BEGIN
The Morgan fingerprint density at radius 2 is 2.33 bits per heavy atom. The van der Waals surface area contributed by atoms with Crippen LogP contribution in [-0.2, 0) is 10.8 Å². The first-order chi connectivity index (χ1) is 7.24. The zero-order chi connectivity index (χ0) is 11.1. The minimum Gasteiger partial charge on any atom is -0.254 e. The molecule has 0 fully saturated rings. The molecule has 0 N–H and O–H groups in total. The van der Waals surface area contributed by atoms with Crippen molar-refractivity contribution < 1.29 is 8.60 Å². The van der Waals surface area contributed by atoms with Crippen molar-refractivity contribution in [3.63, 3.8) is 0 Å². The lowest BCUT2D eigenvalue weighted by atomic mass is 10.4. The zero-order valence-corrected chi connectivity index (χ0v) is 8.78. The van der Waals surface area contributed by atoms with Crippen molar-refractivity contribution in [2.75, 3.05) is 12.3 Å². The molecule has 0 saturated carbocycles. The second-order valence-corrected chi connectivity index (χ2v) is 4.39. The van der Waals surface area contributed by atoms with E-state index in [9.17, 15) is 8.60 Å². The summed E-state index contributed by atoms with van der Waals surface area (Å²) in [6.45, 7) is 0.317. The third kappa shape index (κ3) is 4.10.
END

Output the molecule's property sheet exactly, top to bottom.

The Morgan fingerprint density at radius 2 is 2.33 bits per heavy atom. The van der Waals surface area contributed by atoms with Crippen LogP contribution in [-0.2, 0) is 10.8 Å². The first-order chi connectivity index (χ1) is 7.24. The zero-order chi connectivity index (χ0) is 11.1. The minimum Gasteiger partial charge on any atom is -0.254 e. The molecule has 0 fully saturated rings. The molecule has 0 N–H and O–H groups in total. The van der Waals surface area contributed by atoms with Crippen molar-refractivity contribution < 1.29 is 8.60 Å². The van der Waals surface area contributed by atoms with Crippen molar-refractivity contribution in [3.63, 3.8) is 0 Å². The lowest BCUT2D eigenvalue weighted by atomic mass is 10.4. The zero-order valence-corrected chi connectivity index (χ0v) is 8.78. The van der Waals surface area contributed by atoms with Crippen molar-refractivity contribution in [2.75, 3.05) is 12.3 Å². The molecule has 0 saturated carbocycles. The second-order valence-corrected chi connectivity index (χ2v) is 4.39. The van der Waals surface area contributed by atoms with E-state index in [9.17, 15) is 8.60 Å². The summed E-state index contributed by atoms with van der Waals surface area (Å²) in [6.45, 7) is 0.317. The third kappa shape index (κ3) is 4.10.